Here’s our co-working superstar, ready to rest on her mat after some excitement! Rosie is having té chai in her honor.
And the highlight of our coffee and co-working day, caught on camera: Chai was able to keep chilling on her mat in the presence of a strange dog who stopped for a drink and walked past! Go puppy!!!
Later today, we worked on brushing again – a behavior we currently get for free, but need to keep practicing in order to ensure it stays that way! I announce “Brush!” and then Chai gets brushed all over.
It is fascinating to me how different different dogs experience husbandry behaviors: some will really struggle with them. Others couldn’t care less. Chai tends to the latter side of the scale, and I want to keep her there.
After another exciting day, we stayed home again to practice chilling rather than being an athlete or adrenaline junkie! Chai got brushed all over and the nails on all four nails clipped (she’s such a good girl about this – I simply announce it and do it and Chai lets me). We also started charging her formal recall cue: “Schnee.”
Play and chill at home with Game.
Charging “Schnee” (this video may be from one of the subsequent days rather than from day 13 – we first started in the house):
Staying home also always means, of course, that we practice quite a lot of home-alone time: after all, Game gets her long walks even when Chai doesn’t.
Chaiary, day 14: Parque las Américas with Game, long line pressure practice, lots of play with Game and meeting and getting fed by 11 strangers!
Day 14 was on the more exciting side again: lots of confident dog encounters!
One thing I love about Mexico City is that it is so easy to encounter dogs of all sizes, shapes, ages and morphologies. From pugs to Great Danes to everything in between – you name it, we’ll meet it!
I beat my own record and roped charmed 11 strangers into allowing Chai to voluntarily approach and then feed her. AND she got to assist me for my first online class videos: giving in to leash pressure and long line handling!
As I mentioned in a previous post – I would not usually feed the behavior of hitting the end of a leash and then reorienting because smart dogs will learn to hit the end on purpose in order to earn a treat. I’m only doing this with Chai when out with Game every once in a while these days because I want this leash pressure response for her formal recall distraction set-ups (which we will get to in a bit). So here is the piece I do not recommend you replicate with your own dog:
On the other hand, what you see below is something I do recommend: these are my two favorite long-line handling ways that avoid rope burn or squished fingers/broken hands with strong dogs who might crash into the end of a long line. There are more methods out there and if you’ve already found what works for you and your dog – no need to change what you’re doing! On the other hand, if your hands keep getting injured by your dog – try the leash handling techniques from the video below! One of them may be the winner for you!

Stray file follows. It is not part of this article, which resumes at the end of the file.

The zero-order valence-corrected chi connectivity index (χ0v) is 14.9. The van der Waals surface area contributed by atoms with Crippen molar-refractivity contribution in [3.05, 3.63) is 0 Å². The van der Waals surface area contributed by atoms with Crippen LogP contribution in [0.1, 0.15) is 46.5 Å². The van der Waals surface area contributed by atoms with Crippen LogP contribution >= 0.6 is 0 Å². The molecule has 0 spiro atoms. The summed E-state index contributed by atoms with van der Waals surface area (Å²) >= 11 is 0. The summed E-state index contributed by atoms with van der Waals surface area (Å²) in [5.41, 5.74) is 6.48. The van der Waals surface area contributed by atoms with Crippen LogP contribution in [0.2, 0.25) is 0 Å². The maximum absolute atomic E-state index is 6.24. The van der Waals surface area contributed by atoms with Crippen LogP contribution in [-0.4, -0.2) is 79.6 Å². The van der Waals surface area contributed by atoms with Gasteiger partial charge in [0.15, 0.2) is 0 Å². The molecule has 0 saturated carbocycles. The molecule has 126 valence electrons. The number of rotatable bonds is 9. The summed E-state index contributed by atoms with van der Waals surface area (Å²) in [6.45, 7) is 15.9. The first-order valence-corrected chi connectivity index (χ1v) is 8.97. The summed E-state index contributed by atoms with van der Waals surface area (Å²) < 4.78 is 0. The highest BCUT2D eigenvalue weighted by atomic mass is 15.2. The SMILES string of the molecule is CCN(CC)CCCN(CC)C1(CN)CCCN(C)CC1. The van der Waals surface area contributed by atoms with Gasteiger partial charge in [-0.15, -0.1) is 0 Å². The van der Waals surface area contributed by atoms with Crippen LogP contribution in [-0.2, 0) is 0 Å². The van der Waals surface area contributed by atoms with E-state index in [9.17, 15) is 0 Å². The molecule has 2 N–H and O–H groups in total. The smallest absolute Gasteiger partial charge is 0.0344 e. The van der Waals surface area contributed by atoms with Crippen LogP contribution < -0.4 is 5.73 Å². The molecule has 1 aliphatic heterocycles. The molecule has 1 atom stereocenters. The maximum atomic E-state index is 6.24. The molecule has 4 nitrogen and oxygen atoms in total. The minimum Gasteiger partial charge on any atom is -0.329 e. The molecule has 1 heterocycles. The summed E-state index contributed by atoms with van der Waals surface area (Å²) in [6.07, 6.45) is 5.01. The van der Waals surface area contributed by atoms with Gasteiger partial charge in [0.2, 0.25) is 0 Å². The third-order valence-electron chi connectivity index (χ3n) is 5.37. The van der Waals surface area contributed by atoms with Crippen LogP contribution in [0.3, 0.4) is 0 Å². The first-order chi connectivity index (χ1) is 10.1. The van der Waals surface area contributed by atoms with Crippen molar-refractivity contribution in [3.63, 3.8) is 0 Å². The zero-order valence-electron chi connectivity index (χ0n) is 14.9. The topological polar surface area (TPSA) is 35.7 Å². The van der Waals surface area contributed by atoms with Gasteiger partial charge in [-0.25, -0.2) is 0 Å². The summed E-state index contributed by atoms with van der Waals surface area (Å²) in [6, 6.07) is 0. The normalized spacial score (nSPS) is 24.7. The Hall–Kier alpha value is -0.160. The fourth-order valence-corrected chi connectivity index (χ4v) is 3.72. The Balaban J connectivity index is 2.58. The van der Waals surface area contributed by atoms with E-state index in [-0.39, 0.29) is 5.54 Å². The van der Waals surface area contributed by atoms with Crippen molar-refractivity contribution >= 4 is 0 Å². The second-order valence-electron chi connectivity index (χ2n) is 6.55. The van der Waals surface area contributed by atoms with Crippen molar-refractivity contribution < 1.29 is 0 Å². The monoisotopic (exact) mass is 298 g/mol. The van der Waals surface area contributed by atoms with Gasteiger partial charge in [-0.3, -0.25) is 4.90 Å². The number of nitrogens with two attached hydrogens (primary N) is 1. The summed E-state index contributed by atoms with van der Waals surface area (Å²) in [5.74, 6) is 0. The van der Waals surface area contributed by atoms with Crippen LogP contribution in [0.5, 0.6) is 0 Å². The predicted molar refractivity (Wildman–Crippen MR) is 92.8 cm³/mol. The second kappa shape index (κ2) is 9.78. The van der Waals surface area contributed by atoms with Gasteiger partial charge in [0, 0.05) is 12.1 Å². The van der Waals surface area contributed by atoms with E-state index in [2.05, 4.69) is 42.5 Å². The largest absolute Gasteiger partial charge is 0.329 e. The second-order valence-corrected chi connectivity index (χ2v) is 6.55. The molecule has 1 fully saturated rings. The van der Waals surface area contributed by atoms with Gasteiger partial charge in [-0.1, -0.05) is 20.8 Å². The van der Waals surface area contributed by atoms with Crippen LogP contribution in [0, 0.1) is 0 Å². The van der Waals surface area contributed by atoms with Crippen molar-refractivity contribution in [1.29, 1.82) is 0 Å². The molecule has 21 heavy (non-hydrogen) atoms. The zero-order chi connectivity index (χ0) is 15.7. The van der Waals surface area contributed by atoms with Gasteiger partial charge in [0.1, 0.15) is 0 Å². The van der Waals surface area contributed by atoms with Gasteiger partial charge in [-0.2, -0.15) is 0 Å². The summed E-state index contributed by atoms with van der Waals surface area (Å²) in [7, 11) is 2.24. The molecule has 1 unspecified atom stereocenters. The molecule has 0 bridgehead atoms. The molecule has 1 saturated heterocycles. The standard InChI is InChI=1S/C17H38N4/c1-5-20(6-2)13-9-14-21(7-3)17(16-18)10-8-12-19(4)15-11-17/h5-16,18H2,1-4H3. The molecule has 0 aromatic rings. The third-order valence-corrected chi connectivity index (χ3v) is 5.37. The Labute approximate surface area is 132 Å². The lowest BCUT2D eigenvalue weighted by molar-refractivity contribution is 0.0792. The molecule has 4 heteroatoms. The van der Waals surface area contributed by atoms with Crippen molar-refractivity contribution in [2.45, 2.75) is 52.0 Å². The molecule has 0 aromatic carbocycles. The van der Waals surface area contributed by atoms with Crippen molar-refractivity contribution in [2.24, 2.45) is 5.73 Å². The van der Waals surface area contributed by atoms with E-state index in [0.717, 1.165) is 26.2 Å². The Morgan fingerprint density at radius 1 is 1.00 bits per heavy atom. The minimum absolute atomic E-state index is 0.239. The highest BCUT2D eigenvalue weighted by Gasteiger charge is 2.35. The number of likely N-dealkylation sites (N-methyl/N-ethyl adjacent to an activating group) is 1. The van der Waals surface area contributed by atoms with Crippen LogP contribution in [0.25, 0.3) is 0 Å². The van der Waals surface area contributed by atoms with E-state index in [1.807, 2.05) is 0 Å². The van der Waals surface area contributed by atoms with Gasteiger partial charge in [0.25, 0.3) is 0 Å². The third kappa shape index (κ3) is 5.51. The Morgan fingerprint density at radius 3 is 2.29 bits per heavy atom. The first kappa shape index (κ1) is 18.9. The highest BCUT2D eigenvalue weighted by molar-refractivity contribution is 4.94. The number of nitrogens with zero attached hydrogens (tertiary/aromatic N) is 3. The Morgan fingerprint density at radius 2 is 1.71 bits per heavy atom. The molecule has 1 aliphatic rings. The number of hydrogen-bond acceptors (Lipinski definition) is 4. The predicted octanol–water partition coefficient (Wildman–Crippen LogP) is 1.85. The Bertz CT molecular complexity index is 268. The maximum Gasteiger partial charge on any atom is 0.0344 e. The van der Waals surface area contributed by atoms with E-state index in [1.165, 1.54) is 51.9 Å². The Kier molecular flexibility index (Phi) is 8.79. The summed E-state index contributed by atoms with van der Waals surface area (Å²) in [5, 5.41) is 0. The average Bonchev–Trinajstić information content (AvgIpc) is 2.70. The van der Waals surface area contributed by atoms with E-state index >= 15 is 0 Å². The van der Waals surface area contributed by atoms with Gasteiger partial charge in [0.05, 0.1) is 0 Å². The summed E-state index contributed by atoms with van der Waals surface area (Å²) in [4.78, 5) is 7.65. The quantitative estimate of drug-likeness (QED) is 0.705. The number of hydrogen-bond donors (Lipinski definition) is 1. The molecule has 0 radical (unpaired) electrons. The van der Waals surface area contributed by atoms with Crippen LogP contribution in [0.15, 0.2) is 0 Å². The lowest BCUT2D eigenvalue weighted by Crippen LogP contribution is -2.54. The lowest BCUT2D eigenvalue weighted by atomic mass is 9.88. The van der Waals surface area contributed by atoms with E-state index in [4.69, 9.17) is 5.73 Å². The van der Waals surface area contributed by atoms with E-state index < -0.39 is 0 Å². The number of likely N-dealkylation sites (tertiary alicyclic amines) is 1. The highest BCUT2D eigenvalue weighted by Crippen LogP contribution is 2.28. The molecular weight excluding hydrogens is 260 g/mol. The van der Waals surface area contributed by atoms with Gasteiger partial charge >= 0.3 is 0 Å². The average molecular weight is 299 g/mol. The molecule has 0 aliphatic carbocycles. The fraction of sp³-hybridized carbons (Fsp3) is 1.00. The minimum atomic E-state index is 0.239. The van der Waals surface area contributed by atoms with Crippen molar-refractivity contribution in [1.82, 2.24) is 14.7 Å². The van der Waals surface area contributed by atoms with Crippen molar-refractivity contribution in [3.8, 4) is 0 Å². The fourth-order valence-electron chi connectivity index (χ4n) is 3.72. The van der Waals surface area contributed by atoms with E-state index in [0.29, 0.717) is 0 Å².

If you need more support to figure out your long line challenges, join us in Out and About! Gold spots are full, but you’ll get to work with a fantastic TA in the FB study group at Bronze!
It’s market day again! Chai and I went for her second visit:
All treats in the video above are for giving in to leash pressure or responding to an informal puppy recall away from tempting market distractions that would either disturb other people or require me to buy something (you eat it you buy it – and I do not want chicharrones or chicken intestines, thank you very much!). My one criterion for the treat delivery is 4 feet on the floor. Sometimes, I only get to the point after she has jumped up – sometimes, I am fast enough to meet her before the front paws have left the ground.
I love what a difference I see in her confidence in this (2nd!) market visit compared to Chai’s first visit a week ago! Her tail is up the entire time, and she is VERY curious about the environment this time! She even gets fed by a market visitor. The golden strategy: keep putting treats into their hands so they don’t get a chance to touch the dog and then move on as soon as they have fed the last treat.
The reason I’m not feeding any voluntary check-ins yet is that she freely offers them and she’s a Border Collie. I’ll get those check-ins for free and want to keep her focus on the environment a little longer before I start feeding check-ins and focus.
The second project of the day: basketball sounds. The sound that makes Chai uncomfortable is the ball hitting the metal plate. I brought a hard rubber ball to replicate the sound today. Since I didn’t bring a tripod and can’t handle a long line, ball and camera at the same time, I briefly tied Chai to a post. While her tail is down (my interpretation: she’s hot and bored after our exciting market loop), she doesn’t flinch let alone retreat from the sound, which she is free to do. I say we are over our basketball feelings!
By the way – the person in the market video isn’t the only one who fed Chai a couple treats today. I’ve been working our strategy (make contact without food and then feed if Chai seems interested) aggressively convincingly and charmingly with strangers and am happy to report that she got fed by 5 different people today – one of whom, our friend below, we’ve already chatted with the other day: